Joe R. Nevarez, a copy boy turned reporter for the Los Angeles Times who broke barriers as one of the newspaper's first Mexican American staff writers, died of natural causes Tuesday at his Monterey Park home, according to his daughter Margaret Nevarez. He was 97.
A founding member of the California Chicano News Media Assn., Nevarez joined The Times as a copy boy in 1930 and began earning bylines in the early 1950s as a reporter in the business section. He specialized in coverage of the oil industry and corporate earnings over the next 26 years, until his retirement in 1977.
"Joe Nevarez was a trailblazer for Latino journalists, joining The Times' staff during a time when Mexican Americans were politically powerless in L.A. and the victims of overt racism and exclusion," said Frank Sotomayor, a former Times editor who is now a senior fellow at the Institute for Justice and Journalism in Los Angeles.
"In the 1930s and '40s, many Mexican Americans referred to themselves as 'Spanish' to avoid being stigmatized as an undesirable minority," Sotomayor said. "But Joe was always proud of his Mexican heritage."
Nevarez was born in Tepejuanes, Mexico, on Jan. 6, 1912, and moved with his mother to El Paso and later Los Angeles when he was an infant.
Growing up in the Boyle Heights area, he attended Lincoln High School, where he covered sports for the campus newspaper. After graduating in 1930, he entered Frank Wiggins Trade School, now Los Angeles Trade-Technical College, to train as a linotypist. He was an excellent typist but his teacher told him, "Don't bother, you won't be hired because you're Mexican," his daughter said.
His break came when a high school friend working in The Times' sports section told him of an opening for a copy boy. Nevarez, then 18, was hired and given the job of assembling the New York Stock Exchange quotations. With the Great Depression underway, he was grateful for the job, which was paid in silver dollars -- $12 for a six-day week.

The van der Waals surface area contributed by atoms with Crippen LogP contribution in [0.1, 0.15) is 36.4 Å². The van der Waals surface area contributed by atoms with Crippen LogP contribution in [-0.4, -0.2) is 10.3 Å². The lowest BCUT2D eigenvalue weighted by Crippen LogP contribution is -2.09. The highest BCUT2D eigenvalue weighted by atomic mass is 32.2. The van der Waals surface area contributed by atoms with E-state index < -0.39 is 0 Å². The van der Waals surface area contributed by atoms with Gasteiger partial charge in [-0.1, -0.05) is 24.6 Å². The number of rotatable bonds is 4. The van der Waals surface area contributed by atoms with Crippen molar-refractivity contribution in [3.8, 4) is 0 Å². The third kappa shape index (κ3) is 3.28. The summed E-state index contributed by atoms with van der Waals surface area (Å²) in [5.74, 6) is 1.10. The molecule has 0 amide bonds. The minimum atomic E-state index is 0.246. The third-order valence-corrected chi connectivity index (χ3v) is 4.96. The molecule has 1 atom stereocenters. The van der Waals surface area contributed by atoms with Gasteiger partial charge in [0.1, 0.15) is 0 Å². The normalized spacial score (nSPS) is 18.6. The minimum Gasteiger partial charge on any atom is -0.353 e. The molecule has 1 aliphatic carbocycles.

In 1942, Nevarez was drafted and served in the Army Air Forces at Sheppard Field in Wichita Falls, Texas, where he worked as a clerk-typist and wrote for the base newspaper. He later served as a chaplain assistant in the Azores, the Portuguese archipelago in the Atlantic Ocean.
After completing his military duty in 1945, he returned to The Times, where he helped oversee business section layouts as a makeup editor. He also began writing stories. In 1964, he was recognized as a member of The Times' business staff that earned the Loeb Newspaper Award for distinguished business reporting.
Early in his reporting career, he wrote frequently about new products, including pre-Internet-era computers that could exchange information, vending machines that served hot meals in seconds and an early dishwasher called the Electro-Sink-Center.
Nevarez maintained a fascination with technology until well into his 90s. A few Christmases ago, he requested and received an iPod, which he used to store his favorite music -- everything from Benny Goodman to Donna Summer. But, his daughter said, he never gave up reading the newspaper the old-fashioned way, newsprint in hand.
In addition to his daughter Margaret, Nevarez is survived by his wife of 55 years, Theresa; another daughter, Cecilia Nevarez-Goodman; a son, Daniel; and five grandchildren.
A funeral mass will be held at 10:30 a.m. Wednesday -- which would have been his 98th birthday -- at St. Stephen Catholic Church, 122 S. Ramona Ave., Monterey Park.
Memorial donations may be sent to the American Legion, Monterey Park Post No. 397, 338 S. Ramona Ave., Monterey Park, CA 91754.Copyright © 2015, Los Angeles Times